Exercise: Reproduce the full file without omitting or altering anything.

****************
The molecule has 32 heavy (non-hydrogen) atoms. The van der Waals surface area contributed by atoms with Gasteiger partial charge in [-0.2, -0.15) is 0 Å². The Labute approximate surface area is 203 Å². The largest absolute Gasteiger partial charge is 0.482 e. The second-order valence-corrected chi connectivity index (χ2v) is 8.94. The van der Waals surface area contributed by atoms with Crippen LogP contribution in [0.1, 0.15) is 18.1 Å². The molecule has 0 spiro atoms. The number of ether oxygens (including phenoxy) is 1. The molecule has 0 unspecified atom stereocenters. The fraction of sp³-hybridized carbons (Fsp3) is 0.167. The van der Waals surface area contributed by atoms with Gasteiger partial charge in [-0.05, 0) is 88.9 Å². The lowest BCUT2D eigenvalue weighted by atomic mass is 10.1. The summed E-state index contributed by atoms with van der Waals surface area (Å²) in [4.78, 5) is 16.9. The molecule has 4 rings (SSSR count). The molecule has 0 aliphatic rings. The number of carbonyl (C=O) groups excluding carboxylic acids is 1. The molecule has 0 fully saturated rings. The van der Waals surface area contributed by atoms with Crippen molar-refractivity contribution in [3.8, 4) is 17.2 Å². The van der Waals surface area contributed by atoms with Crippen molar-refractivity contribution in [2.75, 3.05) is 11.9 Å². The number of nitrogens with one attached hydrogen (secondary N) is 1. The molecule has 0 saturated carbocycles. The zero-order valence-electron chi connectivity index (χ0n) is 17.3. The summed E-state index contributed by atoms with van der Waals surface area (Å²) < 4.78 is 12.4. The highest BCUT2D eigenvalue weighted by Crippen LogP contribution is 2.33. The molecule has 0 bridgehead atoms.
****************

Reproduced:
The molecule has 32 heavy (non-hydrogen) atoms. The van der Waals surface area contributed by atoms with Gasteiger partial charge in [-0.2, -0.15) is 0 Å². The Labute approximate surface area is 203 Å². The largest absolute Gasteiger partial charge is 0.482 e. The second-order valence-corrected chi connectivity index (χ2v) is 8.94. The van der Waals surface area contributed by atoms with Crippen LogP contribution in [0.1, 0.15) is 18.1 Å². The molecule has 0 spiro atoms. The number of ether oxygens (including phenoxy) is 1. The molecule has 0 unspecified atom stereocenters. The fraction of sp³-hybridized carbons (Fsp3) is 0.167. The van der Waals surface area contributed by atoms with Gasteiger partial charge in [-0.05, 0) is 88.9 Å². The lowest BCUT2D eigenvalue weighted by atomic mass is 10.1. The summed E-state index contributed by atoms with van der Waals surface area (Å²) in [4.78, 5) is 16.9. The molecule has 4 rings (SSSR count). The molecule has 0 aliphatic rings. The number of carbonyl (C=O) groups excluding carboxylic acids is 1. The molecule has 0 fully saturated rings. The van der Waals surface area contributed by atoms with Crippen molar-refractivity contribution in [3.8, 4) is 17.2 Å². The van der Waals surface area contributed by atoms with Crippen molar-refractivity contribution in [2.75, 3.05) is 11.9 Å². The number of nitrogens with one attached hydrogen (secondary N) is 1. The molecule has 0 saturated carbocycles. The zero-order valence-electron chi connectivity index (χ0n) is 17.3. The summed E-state index contributed by atoms with van der Waals surface area (Å²) < 4.78 is 12.4. The highest BCUT2D eigenvalue weighted by Crippen LogP contribution is 2.33. The molecule has 0 bridgehead atoms.